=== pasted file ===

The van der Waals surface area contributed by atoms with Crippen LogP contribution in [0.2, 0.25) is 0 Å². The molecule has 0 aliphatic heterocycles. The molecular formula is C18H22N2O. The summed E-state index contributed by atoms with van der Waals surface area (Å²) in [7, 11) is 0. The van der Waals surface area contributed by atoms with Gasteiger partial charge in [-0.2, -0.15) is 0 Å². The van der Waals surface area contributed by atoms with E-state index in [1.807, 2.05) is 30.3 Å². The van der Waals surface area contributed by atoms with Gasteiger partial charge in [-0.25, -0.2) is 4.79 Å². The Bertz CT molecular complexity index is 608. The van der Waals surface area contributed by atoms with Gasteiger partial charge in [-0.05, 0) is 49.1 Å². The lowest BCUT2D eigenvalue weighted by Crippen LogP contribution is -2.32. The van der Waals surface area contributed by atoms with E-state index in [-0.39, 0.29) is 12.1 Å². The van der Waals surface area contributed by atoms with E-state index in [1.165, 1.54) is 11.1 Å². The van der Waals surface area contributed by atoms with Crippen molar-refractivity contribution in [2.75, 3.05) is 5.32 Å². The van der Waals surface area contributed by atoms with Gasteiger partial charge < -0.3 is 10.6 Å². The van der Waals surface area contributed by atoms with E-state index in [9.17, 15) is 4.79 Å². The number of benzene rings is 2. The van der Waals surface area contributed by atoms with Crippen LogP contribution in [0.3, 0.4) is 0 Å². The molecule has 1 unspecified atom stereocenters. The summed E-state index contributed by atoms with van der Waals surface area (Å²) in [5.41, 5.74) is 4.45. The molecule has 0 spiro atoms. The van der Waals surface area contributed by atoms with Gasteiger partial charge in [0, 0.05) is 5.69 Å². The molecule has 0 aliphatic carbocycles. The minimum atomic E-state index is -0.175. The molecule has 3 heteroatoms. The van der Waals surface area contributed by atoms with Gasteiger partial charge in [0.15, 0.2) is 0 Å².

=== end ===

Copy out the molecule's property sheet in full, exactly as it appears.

The van der Waals surface area contributed by atoms with Crippen LogP contribution in [0.2, 0.25) is 0 Å². The molecule has 0 aliphatic heterocycles. The molecular formula is C18H22N2O. The summed E-state index contributed by atoms with van der Waals surface area (Å²) in [7, 11) is 0. The van der Waals surface area contributed by atoms with Gasteiger partial charge in [-0.2, -0.15) is 0 Å². The van der Waals surface area contributed by atoms with E-state index in [1.807, 2.05) is 30.3 Å². The van der Waals surface area contributed by atoms with Gasteiger partial charge in [-0.25, -0.2) is 4.79 Å². The Bertz CT molecular complexity index is 608. The van der Waals surface area contributed by atoms with Gasteiger partial charge in [-0.05, 0) is 49.1 Å². The lowest BCUT2D eigenvalue weighted by Crippen LogP contribution is -2.32. The van der Waals surface area contributed by atoms with E-state index in [-0.39, 0.29) is 12.1 Å². The van der Waals surface area contributed by atoms with E-state index in [1.165, 1.54) is 11.1 Å². The van der Waals surface area contributed by atoms with Crippen molar-refractivity contribution in [2.75, 3.05) is 5.32 Å². The van der Waals surface area contributed by atoms with Gasteiger partial charge < -0.3 is 10.6 Å². The van der Waals surface area contributed by atoms with E-state index in [9.17, 15) is 4.79 Å². The number of benzene rings is 2. The van der Waals surface area contributed by atoms with Crippen LogP contribution in [0.3, 0.4) is 0 Å². The molecule has 1 unspecified atom stereocenters. The summed E-state index contributed by atoms with van der Waals surface area (Å²) in [5.41, 5.74) is 4.45. The molecule has 0 spiro atoms. The van der Waals surface area contributed by atoms with Gasteiger partial charge in [0, 0.05) is 5.69 Å². The molecule has 0 aliphatic carbocycles. The minimum atomic E-state index is -0.175. The molecule has 3 heteroatoms. The van der Waals surface area contributed by atoms with Gasteiger partial charge in [0.15, 0.2) is 0 Å².